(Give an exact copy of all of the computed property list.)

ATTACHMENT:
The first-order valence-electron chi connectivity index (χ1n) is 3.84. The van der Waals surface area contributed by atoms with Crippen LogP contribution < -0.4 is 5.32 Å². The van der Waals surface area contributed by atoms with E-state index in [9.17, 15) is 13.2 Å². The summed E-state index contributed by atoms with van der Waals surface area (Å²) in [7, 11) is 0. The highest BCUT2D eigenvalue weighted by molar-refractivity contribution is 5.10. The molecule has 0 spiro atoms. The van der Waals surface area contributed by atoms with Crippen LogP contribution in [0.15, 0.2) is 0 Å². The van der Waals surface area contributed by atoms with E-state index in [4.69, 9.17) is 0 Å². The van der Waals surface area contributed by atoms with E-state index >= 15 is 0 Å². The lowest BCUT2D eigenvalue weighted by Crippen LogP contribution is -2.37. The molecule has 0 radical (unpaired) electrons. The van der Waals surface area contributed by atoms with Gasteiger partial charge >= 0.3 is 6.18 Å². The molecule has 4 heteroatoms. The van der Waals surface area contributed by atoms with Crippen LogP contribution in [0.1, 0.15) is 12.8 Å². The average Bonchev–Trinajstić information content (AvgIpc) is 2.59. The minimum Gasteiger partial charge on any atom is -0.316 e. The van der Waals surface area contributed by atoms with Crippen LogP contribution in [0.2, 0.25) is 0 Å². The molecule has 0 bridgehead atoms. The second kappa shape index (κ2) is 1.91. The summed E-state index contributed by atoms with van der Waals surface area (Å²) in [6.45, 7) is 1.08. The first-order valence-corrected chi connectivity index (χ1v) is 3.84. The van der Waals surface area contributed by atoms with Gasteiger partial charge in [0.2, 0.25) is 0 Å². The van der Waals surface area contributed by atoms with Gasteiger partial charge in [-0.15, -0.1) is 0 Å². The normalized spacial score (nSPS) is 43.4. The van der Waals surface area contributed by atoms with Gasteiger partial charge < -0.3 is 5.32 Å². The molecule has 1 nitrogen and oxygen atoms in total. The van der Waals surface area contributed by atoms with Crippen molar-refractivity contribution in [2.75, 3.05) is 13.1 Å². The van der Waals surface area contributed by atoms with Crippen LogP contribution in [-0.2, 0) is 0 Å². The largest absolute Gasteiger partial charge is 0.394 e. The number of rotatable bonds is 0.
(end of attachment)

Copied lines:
The first-order valence-electron chi connectivity index (χ1n) is 3.84. The van der Waals surface area contributed by atoms with Crippen LogP contribution < -0.4 is 5.32 Å². The van der Waals surface area contributed by atoms with E-state index in [9.17, 15) is 13.2 Å². The summed E-state index contributed by atoms with van der Waals surface area (Å²) in [7, 11) is 0. The highest BCUT2D eigenvalue weighted by molar-refractivity contribution is 5.10. The molecule has 0 spiro atoms. The van der Waals surface area contributed by atoms with Crippen LogP contribution in [0.15, 0.2) is 0 Å². The van der Waals surface area contributed by atoms with E-state index in [4.69, 9.17) is 0 Å². The van der Waals surface area contributed by atoms with E-state index >= 15 is 0 Å². The lowest BCUT2D eigenvalue weighted by Crippen LogP contribution is -2.37. The molecule has 0 radical (unpaired) electrons. The van der Waals surface area contributed by atoms with Gasteiger partial charge >= 0.3 is 6.18 Å². The molecule has 4 heteroatoms. The van der Waals surface area contributed by atoms with Crippen LogP contribution in [0.1, 0.15) is 12.8 Å². The average Bonchev–Trinajstić information content (AvgIpc) is 2.59. The minimum Gasteiger partial charge on any atom is -0.316 e. The van der Waals surface area contributed by atoms with Crippen LogP contribution in [0.2, 0.25) is 0 Å². The molecule has 0 bridgehead atoms. The second kappa shape index (κ2) is 1.91. The summed E-state index contributed by atoms with van der Waals surface area (Å²) in [6.45, 7) is 1.08. The first-order valence-corrected chi connectivity index (χ1v) is 3.84. The van der Waals surface area contributed by atoms with Gasteiger partial charge in [0.2, 0.25) is 0 Å². The van der Waals surface area contributed by atoms with Gasteiger partial charge in [-0.15, -0.1) is 0 Å². The normalized spacial score (nSPS) is 43.4. The van der Waals surface area contributed by atoms with Gasteiger partial charge < -0.3 is 5.32 Å². The molecule has 1 nitrogen and oxygen atoms in total. The van der Waals surface area contributed by atoms with Crippen molar-refractivity contribution in [2.75, 3.05) is 13.1 Å². The van der Waals surface area contributed by atoms with Crippen LogP contribution in [-0.2, 0) is 0 Å². The largest absolute Gasteiger partial charge is 0.394 e. The number of rotatable bonds is 0.